The correct answer is : 100%
The amount of food grown in back gardens and allotments is a minuscule fraction of what’s needed to feed us all.
Birmingham has poor soils and no natural significant water supply, and thus never an area where agriculture thrived, it is arguably home to the first urban allotment in the world, the Guinea Gardens. One of these, behind the Botanical Gardens in Edgbaston, is still a thriving allotment.
an aside: The reason why Birmingham is such a green city is mainly down to two factors: First, its location a combined with poor agricultural conditions is within the northern fringes of the ancient Forest of Arden, which has never been cut down for farming.
Secondly, several influential philanthropic industrialists built housing for their workers, and provided them with gardens and/or access to allotments so they could have a healthy diet, and no doubt work better.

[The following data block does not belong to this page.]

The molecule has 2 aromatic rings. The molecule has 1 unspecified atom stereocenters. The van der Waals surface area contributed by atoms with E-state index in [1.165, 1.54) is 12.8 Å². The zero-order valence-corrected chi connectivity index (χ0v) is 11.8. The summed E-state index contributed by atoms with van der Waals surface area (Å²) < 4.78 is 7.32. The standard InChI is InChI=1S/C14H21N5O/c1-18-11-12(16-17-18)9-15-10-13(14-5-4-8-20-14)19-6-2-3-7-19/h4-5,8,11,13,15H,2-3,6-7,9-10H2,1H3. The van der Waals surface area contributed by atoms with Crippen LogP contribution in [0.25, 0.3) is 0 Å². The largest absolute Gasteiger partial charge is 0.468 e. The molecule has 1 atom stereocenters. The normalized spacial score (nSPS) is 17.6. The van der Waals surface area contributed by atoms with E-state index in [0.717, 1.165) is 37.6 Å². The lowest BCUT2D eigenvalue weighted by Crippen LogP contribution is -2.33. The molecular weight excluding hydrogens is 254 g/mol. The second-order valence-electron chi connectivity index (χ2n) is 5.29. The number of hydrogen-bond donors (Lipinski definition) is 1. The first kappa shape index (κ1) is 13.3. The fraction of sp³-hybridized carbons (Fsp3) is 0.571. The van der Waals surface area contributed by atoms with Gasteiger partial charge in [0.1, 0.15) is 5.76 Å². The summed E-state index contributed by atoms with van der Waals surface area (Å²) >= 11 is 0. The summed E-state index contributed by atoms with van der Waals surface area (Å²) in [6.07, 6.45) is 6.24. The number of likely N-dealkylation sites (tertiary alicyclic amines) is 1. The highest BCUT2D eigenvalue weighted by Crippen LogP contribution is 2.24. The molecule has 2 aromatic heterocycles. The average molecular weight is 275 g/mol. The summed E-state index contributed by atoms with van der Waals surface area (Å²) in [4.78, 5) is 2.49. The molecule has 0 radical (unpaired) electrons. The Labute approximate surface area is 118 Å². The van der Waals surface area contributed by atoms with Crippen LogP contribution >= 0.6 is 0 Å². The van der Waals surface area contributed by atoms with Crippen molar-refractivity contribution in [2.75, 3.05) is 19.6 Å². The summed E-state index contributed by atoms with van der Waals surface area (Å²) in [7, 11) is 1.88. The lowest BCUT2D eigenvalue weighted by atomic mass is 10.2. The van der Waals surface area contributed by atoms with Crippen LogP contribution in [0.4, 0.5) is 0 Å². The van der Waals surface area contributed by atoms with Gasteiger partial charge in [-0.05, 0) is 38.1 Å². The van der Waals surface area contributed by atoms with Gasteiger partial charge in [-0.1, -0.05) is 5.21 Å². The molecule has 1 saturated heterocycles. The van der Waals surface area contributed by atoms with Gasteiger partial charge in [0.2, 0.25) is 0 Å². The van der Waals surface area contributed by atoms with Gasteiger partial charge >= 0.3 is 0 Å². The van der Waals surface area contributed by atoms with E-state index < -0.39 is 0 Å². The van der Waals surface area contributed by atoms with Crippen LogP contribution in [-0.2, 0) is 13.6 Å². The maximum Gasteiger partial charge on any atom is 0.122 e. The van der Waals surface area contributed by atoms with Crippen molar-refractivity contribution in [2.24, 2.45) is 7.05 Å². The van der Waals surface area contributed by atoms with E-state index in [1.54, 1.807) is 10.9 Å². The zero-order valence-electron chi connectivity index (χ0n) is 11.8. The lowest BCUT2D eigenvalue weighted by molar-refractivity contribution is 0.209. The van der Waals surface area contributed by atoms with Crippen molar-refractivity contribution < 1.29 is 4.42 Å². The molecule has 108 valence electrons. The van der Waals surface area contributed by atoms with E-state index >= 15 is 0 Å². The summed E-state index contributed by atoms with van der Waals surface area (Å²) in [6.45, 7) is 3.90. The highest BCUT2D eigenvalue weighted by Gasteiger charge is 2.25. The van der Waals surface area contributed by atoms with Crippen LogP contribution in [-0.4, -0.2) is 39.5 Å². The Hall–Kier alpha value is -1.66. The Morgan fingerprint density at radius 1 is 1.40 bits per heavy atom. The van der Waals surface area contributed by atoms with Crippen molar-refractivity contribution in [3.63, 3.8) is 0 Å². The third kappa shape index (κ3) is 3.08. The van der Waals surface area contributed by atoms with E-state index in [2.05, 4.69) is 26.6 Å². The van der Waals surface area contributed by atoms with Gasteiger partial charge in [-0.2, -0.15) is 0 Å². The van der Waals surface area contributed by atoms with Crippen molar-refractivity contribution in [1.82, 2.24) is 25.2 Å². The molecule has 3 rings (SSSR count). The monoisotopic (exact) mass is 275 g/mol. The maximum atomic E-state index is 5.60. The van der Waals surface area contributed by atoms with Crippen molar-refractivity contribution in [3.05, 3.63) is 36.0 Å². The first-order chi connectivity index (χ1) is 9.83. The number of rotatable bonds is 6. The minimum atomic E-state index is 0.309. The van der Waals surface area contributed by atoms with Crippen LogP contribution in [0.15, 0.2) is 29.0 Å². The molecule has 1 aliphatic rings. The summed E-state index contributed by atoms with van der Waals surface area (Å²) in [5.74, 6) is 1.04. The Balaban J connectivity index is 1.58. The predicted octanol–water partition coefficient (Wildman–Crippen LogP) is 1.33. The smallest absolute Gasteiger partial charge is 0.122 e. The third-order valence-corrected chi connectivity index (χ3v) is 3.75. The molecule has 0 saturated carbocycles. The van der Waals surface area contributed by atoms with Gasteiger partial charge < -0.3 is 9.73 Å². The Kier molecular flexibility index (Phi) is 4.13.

Examples include Bournville and the Moor Pool estate. Indeed, the City Council in the mid-20th century paid attention to their estates being near to parks, of which the city has over 600.
A challenge, though, to growing food on former industrial land is the existence of polluted soils, as well as today’s air pollution challenges.
a) See Part Two (What it takes to feed the city) and Part Three (The value of urban agriculture) in the Birmingham 2050 Scenarios Report: https://www.birminghamfoodcouncil.org/wp-content/uploads/2018/04/The-Birmingham-2050-Scenarios-Report_June-2013_lowres.pdf
b) See also this blogpost: heavy metal contamination in Birmingham soils https://www.birminghamfoodcouncil.org/2019/06/08/heavy-metal-contamination-in-birmingham-soils/
c) And this one: Why talk of grow-your-own (GYO) is irrelevant and unhelpful. https://